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Florida State football spring questions: Defensive line

Jeremy Brevard-USA TODAY Sports

We open our Florida State football spring questions piece with the position that will be the source of the biggest questions of all: defensive line. Florida State must replace its best defensive lineman in Timmy Jernigan, a likely first-round draft choice at defensive tackle, plus two key defensive tackle reserves in Demonte McAllister and Jacobbi McDaniel. The latter two have a shot to play in the NFL, as well.

Florida State runs a mix of three- and four-man fronts, and it's dedicated to being multiple. Eddie Goldman and Mario Edwards, Jr. are both excellent players and definite candidates to turn pro early. There are very few questions about them, and they'll receive their ink over the summer. Both have developed quite well, and have lived up to their five-star recruit billings. But there is a major, major drop off from them to their reserves. They simply must stay healthy. Jimbo Fisher did challenge Eddie Goldman in the press to get in better shape, but I believe this is a challenge for him to go from good to great.

Can FSU have championship depth?

In 2013, FSU had awesome depth at defensive tackle. Five players were in the rotation and the group included four upperclassmen. This year, even in the best-case scenario, it's hard not to see a drop off. Spring will be about avoiding too much of a drop off.

Nile Lawrence-Stample is a fine No. 2 defensive tackle for an elite team. He's not great, but he is powerful and at times can play with good leverage. NLS needs to make sure that he is in good enough shape to play a lot more snaps per game and handle the load of a starter. He also must get better at playing blocks and finding the football. That could come with more experience.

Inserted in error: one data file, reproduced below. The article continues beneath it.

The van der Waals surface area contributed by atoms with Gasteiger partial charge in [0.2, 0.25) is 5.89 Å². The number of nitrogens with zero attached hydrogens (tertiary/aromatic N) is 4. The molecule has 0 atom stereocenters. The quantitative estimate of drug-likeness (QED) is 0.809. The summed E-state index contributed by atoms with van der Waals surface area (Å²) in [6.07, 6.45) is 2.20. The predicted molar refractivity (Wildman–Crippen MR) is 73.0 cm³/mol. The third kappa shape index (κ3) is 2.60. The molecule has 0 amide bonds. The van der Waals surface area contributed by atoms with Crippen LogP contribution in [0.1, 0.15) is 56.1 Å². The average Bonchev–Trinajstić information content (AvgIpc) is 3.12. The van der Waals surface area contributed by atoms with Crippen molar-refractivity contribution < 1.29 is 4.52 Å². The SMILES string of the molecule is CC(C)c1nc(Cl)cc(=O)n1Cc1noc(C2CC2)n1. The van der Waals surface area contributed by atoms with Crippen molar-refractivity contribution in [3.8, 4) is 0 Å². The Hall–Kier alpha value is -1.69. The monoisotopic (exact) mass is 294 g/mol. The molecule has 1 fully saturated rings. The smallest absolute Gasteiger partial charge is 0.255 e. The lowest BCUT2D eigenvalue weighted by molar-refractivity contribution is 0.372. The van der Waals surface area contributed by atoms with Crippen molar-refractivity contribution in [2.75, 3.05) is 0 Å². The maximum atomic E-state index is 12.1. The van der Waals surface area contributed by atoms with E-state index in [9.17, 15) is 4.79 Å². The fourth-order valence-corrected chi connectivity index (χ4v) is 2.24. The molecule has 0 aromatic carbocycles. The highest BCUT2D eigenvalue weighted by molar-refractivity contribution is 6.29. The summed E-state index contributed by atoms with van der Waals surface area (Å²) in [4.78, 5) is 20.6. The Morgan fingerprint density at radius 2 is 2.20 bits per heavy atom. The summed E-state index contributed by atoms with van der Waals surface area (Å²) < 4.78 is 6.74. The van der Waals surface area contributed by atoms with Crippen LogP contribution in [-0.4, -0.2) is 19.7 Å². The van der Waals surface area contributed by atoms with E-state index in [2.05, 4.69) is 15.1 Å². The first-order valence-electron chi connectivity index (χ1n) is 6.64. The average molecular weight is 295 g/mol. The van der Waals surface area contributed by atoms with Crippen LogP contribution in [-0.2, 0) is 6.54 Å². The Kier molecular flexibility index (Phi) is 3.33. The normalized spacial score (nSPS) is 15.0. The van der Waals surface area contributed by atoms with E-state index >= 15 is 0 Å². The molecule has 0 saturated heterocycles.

FSU certainly hopes that it does, because the guys behind NLS are serious question marks.

Jimbo Fisher gave a ton of praise to Desmond Hollin, a JUCO recruit who FSU brought in last season, saying that he has made a ton of progress and is up to 288 pounds. Making him a defensive tackle is a conscious effort to create more depth there. Hollin showed some flashes in 2013, but was not an impact player.

My sources are not hopeful that Derrick Mitchell can play at a high level after suffering from numerous back issues, but Fisher did give him some praise after the off-season conditioning program.

Keith Bryant has a lot of ability, but must mature as a player. There is hope that he can become FSU's No. 3 defensive tackle if he gets in good shape, focuses, and matures in his work habits.

Justin Shanks had shoulder surgery in January and I am not certain of his availability for spring practice. Shanks has the size, but when he comes back from his surgery, will he show the mean streak, conditioning and the hunger to be an FSU-caliber player? FSU lists him at 306 pounds, but I believe him to be heavier than that.

Ideally, FSU comes out of spring feeling confident about two of Hollin/Bryant/Mitchell/Shanks. If that happens, true freshmen like Derrick Nnadi and Demacus Christmas can work their way into the rotation at a reasonable pace.

On the edge

It's important for FSU to develop that depth. Edwards Jr. can play the five-technique in a 3-4 alignment quite well, thus lessening the need for defensive tackles, but he is more valuable as a defensive end who can dominate the edge.

If FSU doesn't develop the depth at defensive tackle, it will be pressed into playing more 3-4 looks, with players like Edwards Jr., and Demarcus Walker playing the five-technique spots, with linebackers and Chris Casher standing up some on the edges as outside linebackers.

Will Walker play more of a stand-up role, or more with his hand in the dirt? How will this change when FSU goes to its 3-3-5/4-2-5 alignment? He did some of both in 2013, and I'll be interested to see how he is used going forward. I suspect he'll be playing more of the three-point stance, because if he doesn't, I'm not sure who will back up Edwards Jr.

Chris Casher seems like the truest 4-3 type defensive end on the team, and I suspect he'll be asked to play some with his hand in the dirt and from a two-point stance. Casher has some of the greatest natural pass-rushing talent on the team, but he needs to refine his technique and develop more moves. He also must become stouter against the run.